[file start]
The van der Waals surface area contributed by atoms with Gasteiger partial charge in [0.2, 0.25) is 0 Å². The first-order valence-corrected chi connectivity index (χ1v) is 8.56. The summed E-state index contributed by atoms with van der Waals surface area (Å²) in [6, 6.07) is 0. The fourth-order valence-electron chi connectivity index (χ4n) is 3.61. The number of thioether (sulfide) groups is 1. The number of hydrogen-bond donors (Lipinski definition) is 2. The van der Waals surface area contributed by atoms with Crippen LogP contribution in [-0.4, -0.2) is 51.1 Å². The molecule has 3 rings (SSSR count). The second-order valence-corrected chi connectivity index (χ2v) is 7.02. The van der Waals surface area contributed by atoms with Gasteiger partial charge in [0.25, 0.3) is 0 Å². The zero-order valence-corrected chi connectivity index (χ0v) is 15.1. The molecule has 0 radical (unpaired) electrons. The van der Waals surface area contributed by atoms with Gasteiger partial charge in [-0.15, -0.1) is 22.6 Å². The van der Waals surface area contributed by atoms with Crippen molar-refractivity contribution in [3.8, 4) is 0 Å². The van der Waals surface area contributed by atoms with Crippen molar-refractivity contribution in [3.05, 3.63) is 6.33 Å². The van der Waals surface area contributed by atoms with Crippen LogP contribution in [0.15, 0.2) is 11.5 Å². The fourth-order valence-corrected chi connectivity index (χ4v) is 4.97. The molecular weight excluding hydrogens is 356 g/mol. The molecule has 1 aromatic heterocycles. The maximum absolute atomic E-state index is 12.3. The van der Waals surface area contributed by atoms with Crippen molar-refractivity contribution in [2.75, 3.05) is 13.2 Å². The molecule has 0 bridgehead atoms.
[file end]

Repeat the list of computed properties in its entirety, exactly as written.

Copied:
The van der Waals surface area contributed by atoms with Gasteiger partial charge in [0.2, 0.25) is 0 Å². The first-order valence-corrected chi connectivity index (χ1v) is 8.56. The summed E-state index contributed by atoms with van der Waals surface area (Å²) in [6, 6.07) is 0. The fourth-order valence-electron chi connectivity index (χ4n) is 3.61. The number of thioether (sulfide) groups is 1. The number of hydrogen-bond donors (Lipinski definition) is 2. The van der Waals surface area contributed by atoms with Crippen LogP contribution in [-0.4, -0.2) is 51.1 Å². The molecule has 3 rings (SSSR count). The second-order valence-corrected chi connectivity index (χ2v) is 7.02. The van der Waals surface area contributed by atoms with Gasteiger partial charge in [0.25, 0.3) is 0 Å². The zero-order valence-corrected chi connectivity index (χ0v) is 15.1. The molecule has 0 radical (unpaired) electrons. The van der Waals surface area contributed by atoms with Gasteiger partial charge in [-0.15, -0.1) is 22.6 Å². The van der Waals surface area contributed by atoms with Crippen molar-refractivity contribution in [3.8, 4) is 0 Å². The van der Waals surface area contributed by atoms with Crippen molar-refractivity contribution in [3.05, 3.63) is 6.33 Å². The van der Waals surface area contributed by atoms with Crippen LogP contribution in [0.15, 0.2) is 11.5 Å². The fourth-order valence-corrected chi connectivity index (χ4v) is 4.97. The molecular weight excluding hydrogens is 356 g/mol. The molecule has 1 aromatic heterocycles. The maximum absolute atomic E-state index is 12.3. The van der Waals surface area contributed by atoms with Crippen molar-refractivity contribution in [2.75, 3.05) is 13.2 Å². The molecule has 0 bridgehead atoms.